Graduates of the SLIM Master of Library science degree program will be able to:
Explain and implement the development, maintenance, and management of collections and resources to meet specific information needs.
Librarians must be able to justify the acquisition of the resources and materials in their collection. Therefore, a collection development policy that includes detailed information about selection criteria, collection maintenance, resource sharing, emerging formats, donations, and intellectual freedom is a vital document that the library must provide to the public. For LI855: Collection Development and Management, I was required to analyze two existing collection development policies and to make recommendations for either improvement or how to handle a collections budget cut.
For the Collection Management Policy Analysis assignment, I analyzed the collection development policy of a local public library that has a main building and a smaller branch building. I analyzed the policy by defining the characteristics of its collection management policy, assessing the strengths and weaknesses of the policy, discussing the challenges to implementation of the policy, and providing recommendations for the policy. Ultimately, I discovered that the policy fulfilled its role in and mission to the community. Most of the policy is comprehensive, but I saw two main areas that need to be fleshed out: updates to the selection and acquisition of electronic resources and personalization of the intellectual freedom section. My new knowledge of the library’s collection that I gained from reading the collection development policy supported what I have experienced first-hand countless times before when I visited the actual building: the local public library’s collection serves its community well.
For the Collection Assessment assignment, I evaluated an out-of-state library’s catalog, website, community information, and collection development policy with a partner in order to propose an action plan that recommended specific steps for how the library should handle a permanent 15% collections budget cut. After examining the areas mentioned above, I decided that the 15% cut could be managed by weeding the collection every five years instead of four, reducing the print materials and other materials budget by increasing inter-library loans with the state library network, reducing the children’s and young adult collection by partnering with the local school district, and writing grants and generating revenue from online book sales.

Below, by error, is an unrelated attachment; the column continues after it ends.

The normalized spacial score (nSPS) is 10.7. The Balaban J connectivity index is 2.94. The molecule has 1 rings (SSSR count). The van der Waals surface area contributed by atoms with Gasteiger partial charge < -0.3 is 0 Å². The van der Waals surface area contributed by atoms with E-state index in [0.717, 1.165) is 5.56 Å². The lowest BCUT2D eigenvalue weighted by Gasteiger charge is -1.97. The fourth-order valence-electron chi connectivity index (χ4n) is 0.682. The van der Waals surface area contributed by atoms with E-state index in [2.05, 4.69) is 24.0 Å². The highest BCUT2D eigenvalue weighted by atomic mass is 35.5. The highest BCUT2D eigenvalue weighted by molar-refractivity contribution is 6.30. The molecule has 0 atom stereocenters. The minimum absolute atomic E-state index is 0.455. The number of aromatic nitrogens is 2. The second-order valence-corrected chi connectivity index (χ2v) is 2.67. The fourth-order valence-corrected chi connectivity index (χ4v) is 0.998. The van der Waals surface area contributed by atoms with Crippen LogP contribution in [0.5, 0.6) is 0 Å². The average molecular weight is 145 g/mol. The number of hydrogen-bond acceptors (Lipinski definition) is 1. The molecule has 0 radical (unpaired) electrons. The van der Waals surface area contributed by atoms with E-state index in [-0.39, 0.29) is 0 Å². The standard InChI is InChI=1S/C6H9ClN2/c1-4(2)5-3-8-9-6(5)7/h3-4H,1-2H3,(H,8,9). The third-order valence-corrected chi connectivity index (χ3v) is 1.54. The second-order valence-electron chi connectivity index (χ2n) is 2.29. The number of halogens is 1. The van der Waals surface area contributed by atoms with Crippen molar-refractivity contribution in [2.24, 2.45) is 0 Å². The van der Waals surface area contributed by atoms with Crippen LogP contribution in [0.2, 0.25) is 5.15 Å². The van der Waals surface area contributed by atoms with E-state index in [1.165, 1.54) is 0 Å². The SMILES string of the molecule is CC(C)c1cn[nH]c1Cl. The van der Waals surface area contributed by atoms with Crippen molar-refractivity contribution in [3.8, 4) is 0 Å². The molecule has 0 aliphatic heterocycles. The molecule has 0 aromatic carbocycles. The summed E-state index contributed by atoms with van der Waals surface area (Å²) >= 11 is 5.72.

Both the policy analysis and collection assessment assignments provided an opportunity for me to work closely with documents that are essential to the library staff and to the public. The Collection Management Policy assignment gave me a framework for identifying strengths and weaknesses in a policy, knowledge that I can use in the future when helping to develop my own library’s collection development policy. The Collection Assessment assignment helped me to face the reality of dealing with dwindling budgets. I had to make cuts but still maintain the integrity of the library’s collection and ensure that it still met the recreational, educational, and informational needs of its community.